Reporting lags caused by hitting a ceiling are so insidious because they can cause distortions like the artificial plateaus. These are distortions that don’t just delay our understanding of trends but actually change the appearance of the trend.
The distortions extend beyond the peak of deaths to their decline. Any deaths that actually occurred above the reporting ceiling will eventually be reported in a backlog. Because these backlogs had longer to accumulate in the third surge, overcounting caused by data dumps increases between the second and third surge. (The decline after the third surge was also steeper than the second’s, making the differences especially dramatic).
Even before the date-of-death data solidified, we had some visibility into the extent of the backlogs from states that make data or notes about delayed processing of deaths available on their dashboard, such as Alabama, North Dakota and Michigan. And though it’s too early to do a full comparison of date-of-death data to date-of-report data from April 2021 onward, notes from states indicate they are still identifying deaths from the winter surge months after the peak, likely leading to continued overcounting of the death count in date-of-report data.
Why it matters
Any kind of lag in deaths is consequential because surging numbers of deaths, more than any other metric, tend to change people’s minds and behavior when we most need them to. Policymakers and institutions respond with regulations and precautions when they see an uptick in deaths. Researchers have even studied the possibility that individual changes in social distancing behavior motivated by rising death tolls can change epidemic curves. Because of comparisons to excess deaths, we can estimate that COVID-19 death metrics are large undercounts, which limited public awareness of the real toll from COVID-19. Reporting lags added another layer of undercounting to the death numbers during surges, which may have prevented curve-bending mitigation measures until it was too late.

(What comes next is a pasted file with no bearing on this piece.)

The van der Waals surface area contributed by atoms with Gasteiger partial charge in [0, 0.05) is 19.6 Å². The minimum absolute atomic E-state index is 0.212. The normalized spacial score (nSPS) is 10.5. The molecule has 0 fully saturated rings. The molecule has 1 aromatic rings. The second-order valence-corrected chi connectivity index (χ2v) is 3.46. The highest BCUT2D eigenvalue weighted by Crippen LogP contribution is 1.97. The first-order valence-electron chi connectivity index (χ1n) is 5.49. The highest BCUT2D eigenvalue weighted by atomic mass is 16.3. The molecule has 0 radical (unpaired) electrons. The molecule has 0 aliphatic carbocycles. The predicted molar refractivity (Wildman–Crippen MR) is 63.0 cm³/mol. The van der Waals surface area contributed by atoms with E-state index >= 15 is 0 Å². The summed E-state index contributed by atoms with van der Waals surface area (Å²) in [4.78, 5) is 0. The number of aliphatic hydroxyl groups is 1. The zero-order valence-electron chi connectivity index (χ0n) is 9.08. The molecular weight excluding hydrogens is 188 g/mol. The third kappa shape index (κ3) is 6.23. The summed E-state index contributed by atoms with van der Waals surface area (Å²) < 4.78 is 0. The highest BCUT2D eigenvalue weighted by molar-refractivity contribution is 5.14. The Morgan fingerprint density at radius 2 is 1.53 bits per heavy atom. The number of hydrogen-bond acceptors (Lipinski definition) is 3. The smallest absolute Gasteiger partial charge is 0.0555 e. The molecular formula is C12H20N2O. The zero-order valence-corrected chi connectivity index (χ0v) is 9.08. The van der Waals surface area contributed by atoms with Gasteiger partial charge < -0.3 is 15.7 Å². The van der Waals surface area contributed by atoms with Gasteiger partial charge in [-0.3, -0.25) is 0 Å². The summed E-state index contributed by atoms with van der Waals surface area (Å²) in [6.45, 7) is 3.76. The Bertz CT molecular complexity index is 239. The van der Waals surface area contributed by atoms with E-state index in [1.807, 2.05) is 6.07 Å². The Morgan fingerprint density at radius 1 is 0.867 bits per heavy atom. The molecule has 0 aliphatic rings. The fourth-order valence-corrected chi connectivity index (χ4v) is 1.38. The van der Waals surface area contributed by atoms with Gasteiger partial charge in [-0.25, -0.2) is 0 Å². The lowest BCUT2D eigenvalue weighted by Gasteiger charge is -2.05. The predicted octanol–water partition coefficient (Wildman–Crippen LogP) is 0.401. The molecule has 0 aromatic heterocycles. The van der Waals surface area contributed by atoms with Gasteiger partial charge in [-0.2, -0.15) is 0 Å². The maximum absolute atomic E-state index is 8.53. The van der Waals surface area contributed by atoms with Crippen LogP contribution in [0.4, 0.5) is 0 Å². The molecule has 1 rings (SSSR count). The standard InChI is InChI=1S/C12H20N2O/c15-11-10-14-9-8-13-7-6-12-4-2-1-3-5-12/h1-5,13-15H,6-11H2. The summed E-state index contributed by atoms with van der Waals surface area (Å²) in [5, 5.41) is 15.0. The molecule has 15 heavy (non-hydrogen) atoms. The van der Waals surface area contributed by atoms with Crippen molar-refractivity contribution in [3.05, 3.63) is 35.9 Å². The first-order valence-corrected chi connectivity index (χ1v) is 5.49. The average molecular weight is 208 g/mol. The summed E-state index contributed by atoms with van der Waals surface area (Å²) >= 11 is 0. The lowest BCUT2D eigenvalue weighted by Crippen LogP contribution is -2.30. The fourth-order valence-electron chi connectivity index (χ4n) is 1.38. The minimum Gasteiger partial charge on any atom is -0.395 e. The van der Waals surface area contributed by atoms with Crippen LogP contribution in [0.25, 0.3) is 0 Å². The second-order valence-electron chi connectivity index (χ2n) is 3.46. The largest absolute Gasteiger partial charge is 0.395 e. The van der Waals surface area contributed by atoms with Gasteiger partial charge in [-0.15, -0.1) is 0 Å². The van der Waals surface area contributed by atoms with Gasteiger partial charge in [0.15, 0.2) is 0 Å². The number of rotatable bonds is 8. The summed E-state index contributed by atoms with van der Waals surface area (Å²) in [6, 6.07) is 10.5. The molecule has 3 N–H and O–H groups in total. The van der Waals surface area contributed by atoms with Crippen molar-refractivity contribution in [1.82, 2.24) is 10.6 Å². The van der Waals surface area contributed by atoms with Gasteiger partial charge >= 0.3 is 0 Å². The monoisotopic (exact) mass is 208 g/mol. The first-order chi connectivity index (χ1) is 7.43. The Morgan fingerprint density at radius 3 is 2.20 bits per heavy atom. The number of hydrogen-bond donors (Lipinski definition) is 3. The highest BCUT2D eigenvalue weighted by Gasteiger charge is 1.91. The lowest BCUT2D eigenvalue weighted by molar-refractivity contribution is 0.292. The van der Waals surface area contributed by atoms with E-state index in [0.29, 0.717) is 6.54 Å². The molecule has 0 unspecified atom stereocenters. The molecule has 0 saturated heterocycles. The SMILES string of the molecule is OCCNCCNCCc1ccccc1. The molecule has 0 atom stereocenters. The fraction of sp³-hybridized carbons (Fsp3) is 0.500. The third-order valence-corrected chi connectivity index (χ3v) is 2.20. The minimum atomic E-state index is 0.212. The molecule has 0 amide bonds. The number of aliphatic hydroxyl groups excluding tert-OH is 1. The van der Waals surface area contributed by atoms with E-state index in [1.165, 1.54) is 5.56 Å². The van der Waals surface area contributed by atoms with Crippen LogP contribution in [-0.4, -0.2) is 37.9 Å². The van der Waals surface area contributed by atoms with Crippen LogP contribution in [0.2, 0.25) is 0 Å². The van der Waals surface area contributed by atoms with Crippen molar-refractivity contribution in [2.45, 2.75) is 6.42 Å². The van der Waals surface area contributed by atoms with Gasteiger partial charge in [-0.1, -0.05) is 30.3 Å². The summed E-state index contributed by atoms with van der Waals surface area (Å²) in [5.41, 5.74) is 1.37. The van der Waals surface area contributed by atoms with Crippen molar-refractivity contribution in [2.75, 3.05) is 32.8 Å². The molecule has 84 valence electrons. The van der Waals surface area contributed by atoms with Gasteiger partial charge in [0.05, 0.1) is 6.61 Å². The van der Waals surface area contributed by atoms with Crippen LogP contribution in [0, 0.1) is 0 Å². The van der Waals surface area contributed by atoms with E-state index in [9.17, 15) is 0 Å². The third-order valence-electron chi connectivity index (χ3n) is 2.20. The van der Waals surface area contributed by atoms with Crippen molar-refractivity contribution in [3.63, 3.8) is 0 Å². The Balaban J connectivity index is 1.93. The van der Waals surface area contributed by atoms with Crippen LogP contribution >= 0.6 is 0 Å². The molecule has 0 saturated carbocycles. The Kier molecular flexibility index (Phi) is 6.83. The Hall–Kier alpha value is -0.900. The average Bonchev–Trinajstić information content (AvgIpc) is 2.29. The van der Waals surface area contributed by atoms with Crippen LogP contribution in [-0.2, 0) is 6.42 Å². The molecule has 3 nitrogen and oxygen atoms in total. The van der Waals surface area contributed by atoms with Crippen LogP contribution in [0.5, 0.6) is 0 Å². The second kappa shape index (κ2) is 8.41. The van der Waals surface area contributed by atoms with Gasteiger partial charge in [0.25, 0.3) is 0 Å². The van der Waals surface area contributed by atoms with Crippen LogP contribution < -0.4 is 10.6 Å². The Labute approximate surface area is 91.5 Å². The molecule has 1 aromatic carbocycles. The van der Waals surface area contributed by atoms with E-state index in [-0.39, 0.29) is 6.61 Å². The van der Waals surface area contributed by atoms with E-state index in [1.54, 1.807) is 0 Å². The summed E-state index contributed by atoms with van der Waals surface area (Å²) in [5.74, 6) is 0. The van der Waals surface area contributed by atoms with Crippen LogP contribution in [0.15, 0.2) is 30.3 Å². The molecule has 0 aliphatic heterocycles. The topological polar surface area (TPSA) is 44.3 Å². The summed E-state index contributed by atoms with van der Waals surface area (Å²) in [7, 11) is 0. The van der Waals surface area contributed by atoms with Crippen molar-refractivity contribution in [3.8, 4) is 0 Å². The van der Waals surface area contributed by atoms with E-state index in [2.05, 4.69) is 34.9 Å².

Some amount of lag in deaths data is inevitable: Death is inherently complex, and it would be very hard to get the process of recording them to run in real time while also producing high-quality data. It would have been one kind of failure for US death data to exhibit undercounts just caused by reporting slowness in its COVID-19 death counts. But it is a failure of another level altogether that, at points of the pandemic, there were so many deaths that the United States’ public health infrastructure could not count them all. That kind of distortion keeps us from an understanding of the true shape of the pandemic until much later, when the date-of-death data is complete.
The simple fact that we could not count everyone who died of COVID-19 at the moments it was most critical sums up all that was wrong with the United States’ handling of the pandemic: the unquantifiable tragedy of the lost lives, and a public health data infrastructure too broken to collect the data that might have informed a response and prevented such loss.
Additional contributions from Alexis Madrigal, Joseph Bensimon, Michal Mart, Quang Nguyen, and Rebma.
1 We could not find any clear numbers from CDC on reporting lag time. The CDC provides median death reporting lags as part of its Pandemic Planning Scenarios modeling—broken down by age bracket—but the dataset they used to calculate the lags is unclear. Given that these numbers include an age breakdown, they likely used the line-level case surveillance dataset or NCHS death dataset instead of the aggregate dataset underlying the CDC Data Tracker, which doesn’t have any age data in it. The only time CDC has provided any information on lags in the aggregate dataset is in a June 2020 Morbidity and Mortality Weekly report, which included an upper-quartile lag on cases (15 days), but not deaths.
2 Data sources and underlying data used in this comparison can be downloaded here. The eighteen states represent 48% of US deaths as of May 13, 2021 according to the CDC’s death counts. To verify our findings on all states’ data, we also consulted the National Center for Health Statistics’ provisional COVID-19 death certificate data. NCHS data is organized by date of death, but it is not very comparable to CDC Data Tracker counts because the NCHS uses a different data collection pipeline and definition for deaths than most states. (By contrast, states tend to use the same definitions and processes to produce both the topline counts CDC scrapes and their date-of-death time series). Despite the differences between CDC Data Tracker and NCHS data, the comparison still affirms the overall trends.